Analysis of the Causes of Insufficient Solder Gloss at SMT Patch

Analysis of the Causes of Insufficient Solder Gloss at SMT Patch

Insufficient solder gloss on a solder joint is caused by several factors. A component can have inadequate solder, it could have been overheated for a long time, or it could have peeled off at the solder joint due to age or excessive heat.

Cold soldering

The problem of insufficient solder gloss in SMT patches is often caused by inadequate soldering. Insufficient solder gloss can weaken solder joints and increase their susceptibility to failure and cracking. Fortunately, there are ways to remedy the problem, including applying more solder or reheating the joints.

Insufficient solder gloss is caused by either insufficient flux or too much heat during soldering. Insufficient wetting can also result from a failure to evenly heat both the pin and the pad or a lack of time for solder to flow. When this happens, a layer of metal oxide can form on the bonded object. In such cases, a repair technique should be used to clean the board and apply the solder evenly to the two components.

PCB oxidation

Insufficient solder gloss at SMT patch may be caused by a number of reasons. One common problem is improper solder paste storage and operation. The solder paste may be too dry or have an expired date. The solder paste may also have a poor viscosity. In addition, the solder paste can become contaminated with tin powder during the patch.

Typically, this problem occurs when PCBs are left unprotected for a long time. Another common cause of poor solder joints is oxidation of the surface mount pad. Oxidation can occur on the surface of the PCB during storage or during shipping. Regardless of the cause of the issue, it is important to take steps to prevent this from happening.

Solder balls

Solder balls are tiny balls of solder which can have serious consequences for the functionality of a circuit board. Small balls can move components off-mark and larger balls can degrade the solder joint quality. Also, they can roll on to other parts of the board, causing shorts and burns. These problems can be avoided by ensuring that the PCB base material is dry before reflowing.

Choosing the proper solder paste to use during soldering is a key element in minimizing the risk of solder balls. Using the right paste can greatly reduce the chances of having to rework a board. A slow preheat rate will allow the solder to spread evenly throughout the surface and prevent the formation of solder balls.

Excess solder

Excess solder gloss in SMT patch processes is often caused by a combination of factors. The first is a low preheating temperature, which will affect the appearance of the solder joint. The second is the presence of solder residue. The latter can make the solder joint appear dull or even numb.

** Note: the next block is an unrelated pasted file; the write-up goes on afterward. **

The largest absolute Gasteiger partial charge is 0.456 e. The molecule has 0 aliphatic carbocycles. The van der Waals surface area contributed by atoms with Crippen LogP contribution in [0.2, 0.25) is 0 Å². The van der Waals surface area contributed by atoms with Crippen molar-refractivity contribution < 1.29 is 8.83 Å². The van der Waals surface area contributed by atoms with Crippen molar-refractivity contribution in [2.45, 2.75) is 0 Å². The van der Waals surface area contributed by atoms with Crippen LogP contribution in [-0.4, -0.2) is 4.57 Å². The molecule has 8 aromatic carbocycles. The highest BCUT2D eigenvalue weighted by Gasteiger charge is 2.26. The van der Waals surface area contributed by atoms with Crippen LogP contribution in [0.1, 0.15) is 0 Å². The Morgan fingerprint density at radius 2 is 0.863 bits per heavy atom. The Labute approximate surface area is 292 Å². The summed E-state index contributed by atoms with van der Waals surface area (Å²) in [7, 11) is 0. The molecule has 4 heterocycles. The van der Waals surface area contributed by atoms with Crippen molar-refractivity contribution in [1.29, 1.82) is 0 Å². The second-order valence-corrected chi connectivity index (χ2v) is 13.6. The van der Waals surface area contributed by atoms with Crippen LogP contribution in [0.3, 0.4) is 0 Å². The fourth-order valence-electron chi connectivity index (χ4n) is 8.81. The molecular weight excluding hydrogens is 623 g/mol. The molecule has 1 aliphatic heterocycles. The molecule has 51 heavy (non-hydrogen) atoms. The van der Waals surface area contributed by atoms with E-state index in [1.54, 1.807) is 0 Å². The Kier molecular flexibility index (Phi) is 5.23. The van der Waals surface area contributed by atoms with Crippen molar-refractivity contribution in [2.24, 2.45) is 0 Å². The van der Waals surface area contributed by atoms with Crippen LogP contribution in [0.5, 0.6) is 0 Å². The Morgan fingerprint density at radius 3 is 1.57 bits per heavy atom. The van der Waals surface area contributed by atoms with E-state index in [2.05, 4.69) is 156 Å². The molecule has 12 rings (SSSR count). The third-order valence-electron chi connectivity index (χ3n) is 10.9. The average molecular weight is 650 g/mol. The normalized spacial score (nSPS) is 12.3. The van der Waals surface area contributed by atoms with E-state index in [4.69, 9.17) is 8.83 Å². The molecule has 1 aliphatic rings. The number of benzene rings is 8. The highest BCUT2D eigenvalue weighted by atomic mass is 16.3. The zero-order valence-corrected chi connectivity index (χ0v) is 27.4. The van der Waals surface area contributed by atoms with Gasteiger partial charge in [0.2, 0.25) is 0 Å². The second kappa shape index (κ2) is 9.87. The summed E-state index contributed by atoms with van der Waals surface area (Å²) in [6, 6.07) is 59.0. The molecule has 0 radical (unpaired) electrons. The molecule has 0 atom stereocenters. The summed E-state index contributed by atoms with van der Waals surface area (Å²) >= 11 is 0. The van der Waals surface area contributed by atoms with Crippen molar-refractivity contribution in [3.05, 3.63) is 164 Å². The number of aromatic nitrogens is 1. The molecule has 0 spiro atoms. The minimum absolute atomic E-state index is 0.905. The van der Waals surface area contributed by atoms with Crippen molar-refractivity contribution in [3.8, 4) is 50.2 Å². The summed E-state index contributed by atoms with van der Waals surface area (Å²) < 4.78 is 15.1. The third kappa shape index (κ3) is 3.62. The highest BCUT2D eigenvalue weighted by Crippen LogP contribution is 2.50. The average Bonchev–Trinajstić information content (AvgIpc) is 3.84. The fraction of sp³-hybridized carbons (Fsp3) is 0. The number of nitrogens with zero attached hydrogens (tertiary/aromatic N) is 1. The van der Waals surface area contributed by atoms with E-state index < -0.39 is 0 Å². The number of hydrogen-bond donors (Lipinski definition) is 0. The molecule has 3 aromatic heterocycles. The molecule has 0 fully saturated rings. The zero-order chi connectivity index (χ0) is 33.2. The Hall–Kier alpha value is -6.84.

Soldering paste smearing on the stencil is another common cause. If the paste has not reflowed properly, the excess solder can flow and obscure the solder joint connection. To remove excess solder, use a solder sucker, a solder wick, or a hot iron tip.


Solder joints with insufficient gloss can be a result of miswelding. The solder may have poor wetting, be dark or non-reflective, or be too rough to look good. The underlying cause is that the solder was not heated sufficiently to reach a high enough temperature for the solder to melt completely.

Solder paste fails to do its soldering job because it is not properly mixed or stored. The paste may not be completely re-dissolved in the solder bath, and the tin powder may spill out during the soldering process. Another cause is that the solder paste may have an expired date. A seventh possible cause of insufficient solder gloss at an SMT patch is a result of the production technology used by the solder paste supplier.

Solder voids

Solder voids in SMT patches can negatively impact a component’s reliability and functionality. They reduce the solder ball’s cross-section, which reduces the amount of solder that can transfer heat and current. Also, during reflow, small pre-existing voids can merge to form large voids. Ideally, voids should be eliminated or reduced to a manageable level. However, many studies indicate that moderate voids can increase reliability by reducing crack propagation and increasing the solder joint’s height.

Solder voids in SMT patches are not a serious problem if they are infrequently occurring and do not affect reliability. However, their presence in a product signals a need for adjustment in manufacturing parameters. Some factors may contribute to the presence of solder voids in SMT patches, including trapped flux and contaminants on circuit boards. The presence of these voids can be visually detected in X-ray images, where they appear as a lighter spot inside the solder ball.

0 replies

Leave a Reply

Want to join the discussion?
Feel free to contribute!

Leave a Reply

Your email address will not be published. Required fields are marked *